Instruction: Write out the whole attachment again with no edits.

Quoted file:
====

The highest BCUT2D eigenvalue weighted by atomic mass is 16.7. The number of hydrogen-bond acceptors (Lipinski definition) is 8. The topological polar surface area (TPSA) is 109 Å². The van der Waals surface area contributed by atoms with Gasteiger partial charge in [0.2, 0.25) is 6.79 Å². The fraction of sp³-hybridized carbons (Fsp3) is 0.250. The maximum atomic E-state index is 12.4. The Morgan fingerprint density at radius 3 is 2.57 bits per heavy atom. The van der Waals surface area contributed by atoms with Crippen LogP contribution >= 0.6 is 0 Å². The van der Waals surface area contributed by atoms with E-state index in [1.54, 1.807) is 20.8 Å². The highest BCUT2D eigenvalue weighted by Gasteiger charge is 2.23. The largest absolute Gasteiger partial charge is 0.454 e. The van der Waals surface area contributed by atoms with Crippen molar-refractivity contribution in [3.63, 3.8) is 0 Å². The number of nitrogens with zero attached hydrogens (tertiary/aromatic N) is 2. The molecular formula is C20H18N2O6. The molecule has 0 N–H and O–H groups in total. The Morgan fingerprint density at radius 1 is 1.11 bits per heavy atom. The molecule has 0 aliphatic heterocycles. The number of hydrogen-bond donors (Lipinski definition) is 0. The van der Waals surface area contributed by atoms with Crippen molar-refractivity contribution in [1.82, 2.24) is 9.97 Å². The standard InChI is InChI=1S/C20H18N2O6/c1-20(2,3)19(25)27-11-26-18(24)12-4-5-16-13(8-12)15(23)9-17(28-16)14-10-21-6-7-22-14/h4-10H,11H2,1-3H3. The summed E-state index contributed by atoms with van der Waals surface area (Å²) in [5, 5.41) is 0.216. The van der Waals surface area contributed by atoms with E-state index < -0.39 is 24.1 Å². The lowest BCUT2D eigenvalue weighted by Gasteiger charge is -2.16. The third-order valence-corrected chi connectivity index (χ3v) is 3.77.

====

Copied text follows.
The highest BCUT2D eigenvalue weighted by atomic mass is 16.7. The number of hydrogen-bond acceptors (Lipinski definition) is 8. The topological polar surface area (TPSA) is 109 Å². The van der Waals surface area contributed by atoms with Gasteiger partial charge in [0.2, 0.25) is 6.79 Å². The fraction of sp³-hybridized carbons (Fsp3) is 0.250. The maximum atomic E-state index is 12.4. The Morgan fingerprint density at radius 3 is 2.57 bits per heavy atom. The van der Waals surface area contributed by atoms with Crippen LogP contribution >= 0.6 is 0 Å². The van der Waals surface area contributed by atoms with E-state index in [1.54, 1.807) is 20.8 Å². The highest BCUT2D eigenvalue weighted by Gasteiger charge is 2.23. The largest absolute Gasteiger partial charge is 0.454 e. The van der Waals surface area contributed by atoms with Crippen molar-refractivity contribution in [3.63, 3.8) is 0 Å². The number of nitrogens with zero attached hydrogens (tertiary/aromatic N) is 2. The molecular formula is C20H18N2O6. The molecule has 0 N–H and O–H groups in total. The Morgan fingerprint density at radius 1 is 1.11 bits per heavy atom. The molecule has 0 aliphatic heterocycles. The number of hydrogen-bond donors (Lipinski definition) is 0. The van der Waals surface area contributed by atoms with Crippen molar-refractivity contribution in [1.82, 2.24) is 9.97 Å². The standard InChI is InChI=1S/C20H18N2O6/c1-20(2,3)19(25)27-11-26-18(24)12-4-5-16-13(8-12)15(23)9-17(28-16)14-10-21-6-7-22-14/h4-10H,11H2,1-3H3. The summed E-state index contributed by atoms with van der Waals surface area (Å²) in [5, 5.41) is 0.216. The van der Waals surface area contributed by atoms with E-state index < -0.39 is 24.1 Å². The lowest BCUT2D eigenvalue weighted by Gasteiger charge is -2.16. The third-order valence-corrected chi connectivity index (χ3v) is 3.77.